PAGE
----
Some telephone scams are so overt and obvious that it’s unbelievable the con artist would even give it a try. “A Nigerian prince wants to give me $10 million? I just have to tell this stranger my bank account number over the phone and I’m made for life? Bonus!” Few people would fall for such a scam – and unfortunately, the majority of telephone scams are not nearly as easy to detect. How do you sort fraudsters from genuine callers? This article will explore some warning signs that the person on the other end of the phone isn’t being honest.
They fail to ID themselves
Cold-callers are obliged to identify themselves before pitching a product or service over the phone. Failure to do this should be your first warning sign that a scam is on the way. If the caller does not provide their identity, pepper them with questions that they should be able to answer. What’s their name and job title? Who do they work for? Where is the company based? What’s the url for their website? What’s the phone number for their customer service centre? Scammers typically can’t answer many of these questions, and may hang up if you prove too tenacious.
What they offer is too good to be true
This is particularly predominant with over-the-phone credit card offers. A company will call you up and happily inform you that you qualify for a new line of credit. No limits, no credit history check needed, you just need to submit some of your personal information and we’ll send the card right away, thank you very much. Every financial transaction comes with some sort of catch, and actual companies who are looking to earn your trust will admit to the catches after a bit of conversation. If an offer sounds like a dream wrapped in a paradise, it’s a scam.
They try to hurry Through a transaction
Scammers know they’re one motion away from their plan falling through, so they’ll rely on fast-talking to push the conversation along to its desired conclusion. If you can’t get a word in, or if they ignore your questions and continue to spin out their proposal at supersonic speeds, hang up.
They offer something free, then ask for money
How can something be free if you have to pay for it? Simple answer: it’s not free. You’re just being told it’s free. The scammer wants your money, and will trot out the word ‘free’ like it’s an explanation unto itself. Expect the revelation that money needs to be passed along to be carefully slipped into the end of the telephone conversation like a dirty secret that you’re supposed to ignore. Even if you’re told you’ll get your money back after you provide your information, remain wary – you’ll probably never see that cash again.
They claim a family catastrophe, then ask you to wire money
This scam is often used on the elderly, and plucks at the heartstrings. The scammer will pretend to be a family member, say they’ve been implicated in something illegal – Driving Under the Influence is a favourite – and then tearfully ask that you send along money to make bail. The scammer will know just enough information to pull off a superficial impersonation, and may employ a second scammer to make the call seem more officious. Even if the scammer sounds like a family member, treat monetary requests with skepticism and attempt to verify their story before sending along money. This can be done by asking pointed questions that only the legitimate family member could answer.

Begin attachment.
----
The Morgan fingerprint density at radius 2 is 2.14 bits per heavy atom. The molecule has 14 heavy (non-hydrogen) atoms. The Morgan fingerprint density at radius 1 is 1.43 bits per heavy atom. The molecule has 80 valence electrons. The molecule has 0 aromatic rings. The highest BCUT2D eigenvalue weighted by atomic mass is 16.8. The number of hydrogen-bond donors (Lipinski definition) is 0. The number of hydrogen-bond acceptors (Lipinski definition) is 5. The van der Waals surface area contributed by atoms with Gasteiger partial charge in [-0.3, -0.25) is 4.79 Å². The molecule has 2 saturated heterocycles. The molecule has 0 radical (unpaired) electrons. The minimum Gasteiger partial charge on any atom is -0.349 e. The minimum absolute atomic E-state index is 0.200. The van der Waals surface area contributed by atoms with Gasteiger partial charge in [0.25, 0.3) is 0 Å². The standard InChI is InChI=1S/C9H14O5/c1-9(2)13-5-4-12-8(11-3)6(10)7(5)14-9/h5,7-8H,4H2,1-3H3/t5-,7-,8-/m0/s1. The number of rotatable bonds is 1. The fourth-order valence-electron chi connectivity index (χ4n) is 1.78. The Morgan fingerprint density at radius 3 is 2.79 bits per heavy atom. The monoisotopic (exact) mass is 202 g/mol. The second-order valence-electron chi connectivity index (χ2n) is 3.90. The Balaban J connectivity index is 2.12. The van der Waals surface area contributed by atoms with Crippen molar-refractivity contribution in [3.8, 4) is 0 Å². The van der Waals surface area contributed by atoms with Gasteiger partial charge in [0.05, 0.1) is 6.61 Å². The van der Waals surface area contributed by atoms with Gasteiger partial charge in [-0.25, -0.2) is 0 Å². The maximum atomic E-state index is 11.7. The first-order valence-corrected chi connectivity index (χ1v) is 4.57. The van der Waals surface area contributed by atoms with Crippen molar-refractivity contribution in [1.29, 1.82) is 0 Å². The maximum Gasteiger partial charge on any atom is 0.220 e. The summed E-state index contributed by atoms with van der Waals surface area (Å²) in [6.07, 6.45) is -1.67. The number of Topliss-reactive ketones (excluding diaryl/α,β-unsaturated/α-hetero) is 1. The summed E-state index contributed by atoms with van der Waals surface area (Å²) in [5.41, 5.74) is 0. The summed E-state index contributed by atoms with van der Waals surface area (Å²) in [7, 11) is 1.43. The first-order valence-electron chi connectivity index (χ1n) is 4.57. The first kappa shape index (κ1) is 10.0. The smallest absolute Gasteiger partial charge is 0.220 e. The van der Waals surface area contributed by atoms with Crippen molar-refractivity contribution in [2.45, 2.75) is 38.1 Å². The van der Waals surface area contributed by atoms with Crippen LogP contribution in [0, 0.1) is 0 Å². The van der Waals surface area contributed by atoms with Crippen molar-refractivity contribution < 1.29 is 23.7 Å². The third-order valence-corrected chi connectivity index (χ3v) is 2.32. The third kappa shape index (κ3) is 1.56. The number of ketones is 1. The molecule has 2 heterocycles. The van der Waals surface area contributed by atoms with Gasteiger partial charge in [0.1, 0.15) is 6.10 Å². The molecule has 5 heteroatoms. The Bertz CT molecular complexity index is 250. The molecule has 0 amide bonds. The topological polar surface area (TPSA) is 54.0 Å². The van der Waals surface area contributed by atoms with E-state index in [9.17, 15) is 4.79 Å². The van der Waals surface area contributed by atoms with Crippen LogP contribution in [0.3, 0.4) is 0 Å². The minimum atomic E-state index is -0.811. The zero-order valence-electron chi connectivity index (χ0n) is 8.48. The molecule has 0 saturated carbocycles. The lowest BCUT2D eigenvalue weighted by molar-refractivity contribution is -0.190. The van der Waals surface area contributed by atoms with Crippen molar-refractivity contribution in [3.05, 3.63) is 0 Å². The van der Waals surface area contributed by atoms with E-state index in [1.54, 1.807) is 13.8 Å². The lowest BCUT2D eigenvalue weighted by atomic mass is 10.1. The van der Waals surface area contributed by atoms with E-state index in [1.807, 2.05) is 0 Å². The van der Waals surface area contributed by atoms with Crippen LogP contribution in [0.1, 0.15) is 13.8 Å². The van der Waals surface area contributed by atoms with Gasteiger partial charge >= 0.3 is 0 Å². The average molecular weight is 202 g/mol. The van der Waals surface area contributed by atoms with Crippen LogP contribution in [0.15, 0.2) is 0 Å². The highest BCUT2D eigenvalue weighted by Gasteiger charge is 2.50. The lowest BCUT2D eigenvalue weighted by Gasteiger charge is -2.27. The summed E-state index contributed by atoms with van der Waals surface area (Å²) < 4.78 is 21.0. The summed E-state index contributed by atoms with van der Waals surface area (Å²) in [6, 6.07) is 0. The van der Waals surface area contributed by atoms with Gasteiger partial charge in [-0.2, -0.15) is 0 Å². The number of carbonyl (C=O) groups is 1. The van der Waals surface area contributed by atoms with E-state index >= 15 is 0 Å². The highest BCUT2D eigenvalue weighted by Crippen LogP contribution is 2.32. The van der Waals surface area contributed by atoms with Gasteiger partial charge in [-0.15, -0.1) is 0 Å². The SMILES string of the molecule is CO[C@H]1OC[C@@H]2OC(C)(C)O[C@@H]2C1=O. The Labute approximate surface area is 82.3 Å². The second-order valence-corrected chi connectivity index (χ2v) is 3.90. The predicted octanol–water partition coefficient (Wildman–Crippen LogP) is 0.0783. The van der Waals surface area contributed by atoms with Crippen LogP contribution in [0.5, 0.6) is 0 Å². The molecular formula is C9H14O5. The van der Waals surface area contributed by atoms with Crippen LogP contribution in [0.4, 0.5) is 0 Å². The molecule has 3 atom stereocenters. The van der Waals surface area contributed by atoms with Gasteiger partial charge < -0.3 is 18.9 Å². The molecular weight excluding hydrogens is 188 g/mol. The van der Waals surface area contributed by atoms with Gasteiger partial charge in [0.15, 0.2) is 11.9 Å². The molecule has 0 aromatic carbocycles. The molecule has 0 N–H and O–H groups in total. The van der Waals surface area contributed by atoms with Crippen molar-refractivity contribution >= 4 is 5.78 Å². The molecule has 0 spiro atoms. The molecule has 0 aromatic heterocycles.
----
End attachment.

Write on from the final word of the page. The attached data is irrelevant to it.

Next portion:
They ask for personal details
Financial transactions over the phone usually do require some amount of disclosure on your part, but you should only give out such information when you’ve confirmed that the receiving company is legit. Never give out banking or personal information over the phone unless you know and trust the second party, and even then it’s not a great idea. This fact alone works as a handy warning flag against individuals who claim to be accredited institutions: for example, a bank will not ask for your card number or PIN, simply because they already have all the information they need on their databases to identify you.
They call at all times of the day
Many companies have call centres in different time zones which may pester customers well into the evening. Even so, at least in the United States, telemarketing companies are legally obliged to call between 8 am and 9 pm, and no time before or after. Failing to do so is a breech of FCC rules. Anybody who calls after business hours should be regarded with suspicion – and if it is a legitimate call, the company should probably be reported for breaking the rules.
The last way you can tell if you’re being scammed? The request doesn’t feel right. Maybe it’s the way the person talks, or the words they use, or the pitch they’re offering, or maybe even sounds in the background. Your brain will pick up on these little clues even if you don’t register them at first, and your gut reaction will tell you how to respond. Trust your instincts. Even if the phone call was legitimate, you’re safer rejecting the offer and missing out on an opportunity than accepting the offer and losing a bundle of money.